There is no denying that the life of Sam Childers is an interesting one. Hell, when you put it into words, it almost seems like something out of a Hunter S. Thompson novel. Seriously, look at this: former drug and alcohol-addicted biker gang-barfly is saved by his ex-stripper wife and transforms his life of murder and robbery into a war on poverty and sex slavery. Childers, having found comfort in his new life, take his carpentry skills to Africa to assist in the building of homes of war torn villages. Upon returning home from his missionary trip, Childers found himself inspired to create two unique buildings; a church built with sinners in mind and an orphanage in Southern Sudan. His orphanage became home to over 200 children and assisted in providing food to over 1,000 kids a day.
Honestly, his story is as inspiring as they come.
However, an inspiring event does not always equate a successful transition to the silver screen. This is the case with Machine Gun Preacher.
While the movie has a fair share of feel good moments, there are also a handful of the concepts of the film that become cluttered and border on preachy. This is probably because the subject matter of this film borders on being too complex for the visual arts, or at very least, they are too complex to be explained in a time period shorter than a Ken Burns’ documentary. Forced to take an almost black and white approach to the direction of the film in order to save time, Marc Forester fails to complete many of the images he creates in the film. This tends to leave the flick feeling more like an infomercial for The Angels of East Africa than a biopic on the life of Childers. Sadly, I’m fairly certain this was not the intent of the director. Unless of course Forester actually set out to sell short the brilliance of Childers’ amazing life.
Of course, choosing Gerard Butler to represent Childers doesn’t really help Forester’s cause. To be completely factual, the two look almost nothing alike. With expressionless emotions and a calm cool Butler tends to fall far too close to something out of one of the James Bond movies, where Childers himself looks far more like Paul Senior from Orange County Choppers. Butler’s role in the film is honestly nothing more than a blatant attempt to squeeze sex appeal into the movie in order to sell a few tickets to teenage girls and cougars that fantasize about grinding his gun. I mean is there anyone who honestly can say they think he was cast for his superb acting skills? *Crickets*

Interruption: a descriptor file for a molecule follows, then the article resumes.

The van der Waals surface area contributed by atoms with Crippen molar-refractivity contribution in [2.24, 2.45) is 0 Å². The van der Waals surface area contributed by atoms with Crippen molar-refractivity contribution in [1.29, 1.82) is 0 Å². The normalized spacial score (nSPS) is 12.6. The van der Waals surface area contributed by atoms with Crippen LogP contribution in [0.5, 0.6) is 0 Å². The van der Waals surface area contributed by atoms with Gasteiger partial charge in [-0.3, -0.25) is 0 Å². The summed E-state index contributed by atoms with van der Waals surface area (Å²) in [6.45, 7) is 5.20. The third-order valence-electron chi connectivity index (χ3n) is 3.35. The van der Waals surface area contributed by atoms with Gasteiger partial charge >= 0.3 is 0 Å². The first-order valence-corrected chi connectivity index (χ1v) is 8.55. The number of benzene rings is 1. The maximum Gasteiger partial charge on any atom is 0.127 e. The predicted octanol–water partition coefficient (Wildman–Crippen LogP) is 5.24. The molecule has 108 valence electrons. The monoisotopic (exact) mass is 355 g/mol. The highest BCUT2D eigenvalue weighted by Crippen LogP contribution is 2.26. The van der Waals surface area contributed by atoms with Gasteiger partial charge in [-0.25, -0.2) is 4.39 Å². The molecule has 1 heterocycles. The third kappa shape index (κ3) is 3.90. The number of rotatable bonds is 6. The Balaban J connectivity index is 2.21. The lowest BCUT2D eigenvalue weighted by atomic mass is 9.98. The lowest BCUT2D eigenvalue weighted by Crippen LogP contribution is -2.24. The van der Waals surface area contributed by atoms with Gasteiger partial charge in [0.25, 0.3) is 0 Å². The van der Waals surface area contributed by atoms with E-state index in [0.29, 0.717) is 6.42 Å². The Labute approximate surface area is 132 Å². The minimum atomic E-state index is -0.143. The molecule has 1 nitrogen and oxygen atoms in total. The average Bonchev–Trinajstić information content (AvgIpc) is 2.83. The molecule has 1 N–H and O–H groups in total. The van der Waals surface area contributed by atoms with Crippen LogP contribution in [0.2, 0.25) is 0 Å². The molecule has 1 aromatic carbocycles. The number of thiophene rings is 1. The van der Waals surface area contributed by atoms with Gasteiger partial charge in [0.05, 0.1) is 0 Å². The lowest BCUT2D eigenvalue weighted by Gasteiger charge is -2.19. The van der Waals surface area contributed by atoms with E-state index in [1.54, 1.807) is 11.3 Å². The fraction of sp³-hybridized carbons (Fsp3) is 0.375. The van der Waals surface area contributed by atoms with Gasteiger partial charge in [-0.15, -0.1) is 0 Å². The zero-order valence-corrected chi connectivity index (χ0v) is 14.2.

Long story short, Machine Gun Preacher falls short of living up to the lives it represents. I can’t possibly express the disappointment I have saying that, as the potential this film has, based strictly on the story it began with is right up there on the level with Schindler’s List and other real life, heart-wrenching stories. Sadly however, Hollywood has done with this picture what Hollywood does best: fail.
So here is my advice to you:
Instead of spending 10 dollars at the box office and 10 dollars for popcorn and a drink at your local theater, let’s band together and start a movement. Let’s write a twenty dollar check and send it to the following address:
Angels of East Africa
P.O. Box 131
Central City, PA 15926
Rather than support a mediocre movie do yourself a favor and support a fantastic cause. Just imagine if a number as small as 100 people reading this review skip this film in favor of supporting this cause. Those 2,000 dollars will go a long way.
But that’s just my two cents.
I give Machine Gun Preacher 2 Bibles out of 5
by Josh Hammond